Fairfield is Kleban’s town; it’s where he calls home, and where he raised his family. He didn’t like what he was hearing about GE’s departure. What would this do to tax bills? Property values? “That’s a very important motivation for me,” Kleban said. The Klebans aren’t, he said, “carpetbaggers.” “We’re firmly entrenched in Fairfield,” he said. “This is our headquarters.”

The fear and worries expressed by residents and local business owners hard on the heels of GE’s announcement prompted Kleban to make a quick decision. Those worried calls Kleban said he initially received have changed since Kleban Properties made their own announcement over the wseekend, he said. Now, Kleban said, he’s getting calls from people expressing support for his plan, or asking if he’s looking for a partner in the deal.

Game-changing vision

“This is going to change things,” he said. “We know we can do it. The floodgates had been opened. Everybody was distressed and worried. I said, ‘I’m going to stop that, I’m going to make the river flow in the opposite direction.’ ”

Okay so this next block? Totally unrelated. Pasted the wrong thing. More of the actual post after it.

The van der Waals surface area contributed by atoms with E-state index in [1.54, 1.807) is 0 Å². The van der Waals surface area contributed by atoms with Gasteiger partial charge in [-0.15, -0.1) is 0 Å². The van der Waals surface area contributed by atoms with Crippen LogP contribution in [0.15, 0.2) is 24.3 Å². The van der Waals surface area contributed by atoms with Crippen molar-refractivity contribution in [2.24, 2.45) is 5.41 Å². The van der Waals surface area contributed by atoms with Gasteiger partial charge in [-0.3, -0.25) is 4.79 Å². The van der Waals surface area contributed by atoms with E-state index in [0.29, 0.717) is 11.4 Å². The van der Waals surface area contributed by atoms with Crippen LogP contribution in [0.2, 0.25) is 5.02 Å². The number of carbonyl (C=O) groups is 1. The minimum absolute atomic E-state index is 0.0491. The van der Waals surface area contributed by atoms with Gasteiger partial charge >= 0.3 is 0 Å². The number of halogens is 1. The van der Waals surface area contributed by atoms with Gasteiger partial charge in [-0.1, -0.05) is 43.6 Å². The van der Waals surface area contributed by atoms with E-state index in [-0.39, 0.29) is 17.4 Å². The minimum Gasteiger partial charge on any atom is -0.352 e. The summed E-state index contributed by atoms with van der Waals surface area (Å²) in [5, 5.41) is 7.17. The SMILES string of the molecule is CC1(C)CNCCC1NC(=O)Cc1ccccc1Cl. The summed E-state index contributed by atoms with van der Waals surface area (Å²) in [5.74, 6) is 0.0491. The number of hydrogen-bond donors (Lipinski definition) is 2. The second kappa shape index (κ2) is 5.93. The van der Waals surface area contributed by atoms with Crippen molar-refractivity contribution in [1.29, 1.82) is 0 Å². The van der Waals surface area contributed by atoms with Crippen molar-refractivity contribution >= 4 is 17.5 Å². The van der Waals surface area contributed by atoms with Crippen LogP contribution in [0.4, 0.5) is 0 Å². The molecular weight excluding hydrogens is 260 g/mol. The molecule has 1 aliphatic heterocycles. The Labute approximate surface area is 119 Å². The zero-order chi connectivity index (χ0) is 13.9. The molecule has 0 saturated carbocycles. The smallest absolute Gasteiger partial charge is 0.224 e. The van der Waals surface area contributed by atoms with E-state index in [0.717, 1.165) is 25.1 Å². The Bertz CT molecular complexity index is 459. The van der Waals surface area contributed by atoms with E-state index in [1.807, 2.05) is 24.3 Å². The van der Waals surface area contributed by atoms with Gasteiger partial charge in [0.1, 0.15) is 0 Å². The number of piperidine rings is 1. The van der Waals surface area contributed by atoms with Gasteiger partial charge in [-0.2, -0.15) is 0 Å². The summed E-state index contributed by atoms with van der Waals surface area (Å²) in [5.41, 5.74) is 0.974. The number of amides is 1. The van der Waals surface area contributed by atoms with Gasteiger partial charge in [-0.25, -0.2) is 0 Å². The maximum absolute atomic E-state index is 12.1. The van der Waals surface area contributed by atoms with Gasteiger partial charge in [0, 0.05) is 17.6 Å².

Kleban’s vision calls for the GE property to be redeveloped into a technology center that houses multiple enterprises, along with an education component such as a stand-alone division of a university.

The developer said his company has engaged a retired GE employee as an advisor in the negotiations. “We’re hoping that he will advise us on some of the facilities,” Kleban said. He added Kleban Properties expects to sign a confidentiality agreement with GE shortly before talks begin in earnest.

“I’m not that foolish to be overly optimistic,” Kleban said “These things take time. Someone could come out of left field, and providing what they would do is better for the town of Fairfield, god bless ’em.”

Extensive portfolio

Kleban and his son, Ken, and grandson, Evan, hold a portfolio of properties in Fairfield that includes many of the Post Road landmarks downtown, which in addition to the Brick Walk complex, include the downtown building — once home to the Fairfield Store — that now houses Fairfield University Bookstore, a Victoria’s Secret store and other retail outlets.